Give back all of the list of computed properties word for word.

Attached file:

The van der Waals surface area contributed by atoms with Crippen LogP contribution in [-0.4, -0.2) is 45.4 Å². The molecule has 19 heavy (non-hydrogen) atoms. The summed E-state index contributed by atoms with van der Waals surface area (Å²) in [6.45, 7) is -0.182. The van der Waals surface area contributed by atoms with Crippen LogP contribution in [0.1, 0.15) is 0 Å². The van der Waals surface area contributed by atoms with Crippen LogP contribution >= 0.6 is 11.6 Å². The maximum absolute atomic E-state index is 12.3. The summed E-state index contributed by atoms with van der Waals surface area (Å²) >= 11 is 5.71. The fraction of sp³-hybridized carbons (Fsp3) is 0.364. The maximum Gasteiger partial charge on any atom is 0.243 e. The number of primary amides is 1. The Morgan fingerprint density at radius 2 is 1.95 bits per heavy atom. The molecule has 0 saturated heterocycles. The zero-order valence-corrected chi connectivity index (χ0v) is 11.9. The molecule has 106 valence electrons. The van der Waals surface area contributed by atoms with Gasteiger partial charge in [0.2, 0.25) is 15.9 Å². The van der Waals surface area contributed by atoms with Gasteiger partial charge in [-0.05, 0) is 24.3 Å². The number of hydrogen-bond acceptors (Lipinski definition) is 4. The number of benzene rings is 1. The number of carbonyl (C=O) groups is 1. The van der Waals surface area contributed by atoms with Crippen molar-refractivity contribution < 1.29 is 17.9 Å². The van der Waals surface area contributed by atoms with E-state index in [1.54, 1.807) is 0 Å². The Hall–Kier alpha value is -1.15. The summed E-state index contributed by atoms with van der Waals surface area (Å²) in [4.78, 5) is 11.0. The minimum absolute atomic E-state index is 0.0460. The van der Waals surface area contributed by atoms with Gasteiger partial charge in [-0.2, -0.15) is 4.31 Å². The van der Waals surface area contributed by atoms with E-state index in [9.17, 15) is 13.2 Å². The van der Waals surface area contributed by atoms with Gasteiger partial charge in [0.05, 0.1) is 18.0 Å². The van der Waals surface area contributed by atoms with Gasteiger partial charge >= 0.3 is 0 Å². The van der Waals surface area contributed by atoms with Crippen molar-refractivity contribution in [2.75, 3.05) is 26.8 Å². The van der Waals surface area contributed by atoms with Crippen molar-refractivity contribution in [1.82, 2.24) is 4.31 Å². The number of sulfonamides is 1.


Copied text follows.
The van der Waals surface area contributed by atoms with Crippen LogP contribution in [-0.4, -0.2) is 45.4 Å². The molecule has 19 heavy (non-hydrogen) atoms. The summed E-state index contributed by atoms with van der Waals surface area (Å²) in [6.45, 7) is -0.182. The van der Waals surface area contributed by atoms with Crippen LogP contribution in [0.1, 0.15) is 0 Å². The van der Waals surface area contributed by atoms with Crippen LogP contribution >= 0.6 is 11.6 Å². The maximum absolute atomic E-state index is 12.3. The summed E-state index contributed by atoms with van der Waals surface area (Å²) >= 11 is 5.71. The fraction of sp³-hybridized carbons (Fsp3) is 0.364. The maximum Gasteiger partial charge on any atom is 0.243 e. The number of primary amides is 1. The Morgan fingerprint density at radius 2 is 1.95 bits per heavy atom. The molecule has 0 saturated heterocycles. The zero-order valence-corrected chi connectivity index (χ0v) is 11.9. The molecule has 106 valence electrons. The van der Waals surface area contributed by atoms with Gasteiger partial charge in [0.2, 0.25) is 15.9 Å². The van der Waals surface area contributed by atoms with Gasteiger partial charge in [-0.05, 0) is 24.3 Å². The number of hydrogen-bond acceptors (Lipinski definition) is 4. The number of benzene rings is 1. The number of carbonyl (C=O) groups is 1. The van der Waals surface area contributed by atoms with Crippen molar-refractivity contribution < 1.29 is 17.9 Å². The van der Waals surface area contributed by atoms with E-state index in [1.54, 1.807) is 0 Å². The Hall–Kier alpha value is -1.15. The summed E-state index contributed by atoms with van der Waals surface area (Å²) in [4.78, 5) is 11.0. The minimum absolute atomic E-state index is 0.0460. The van der Waals surface area contributed by atoms with Gasteiger partial charge in [-0.2, -0.15) is 4.31 Å². The van der Waals surface area contributed by atoms with E-state index in [9.17, 15) is 13.2 Å². The van der Waals surface area contributed by atoms with Gasteiger partial charge in [0.05, 0.1) is 18.0 Å². The van der Waals surface area contributed by atoms with Gasteiger partial charge >= 0.3 is 0 Å². The van der Waals surface area contributed by atoms with Crippen molar-refractivity contribution in [2.75, 3.05) is 26.8 Å². The van der Waals surface area contributed by atoms with Crippen molar-refractivity contribution in [1.82, 2.24) is 4.31 Å². The number of sulfonamides is 1.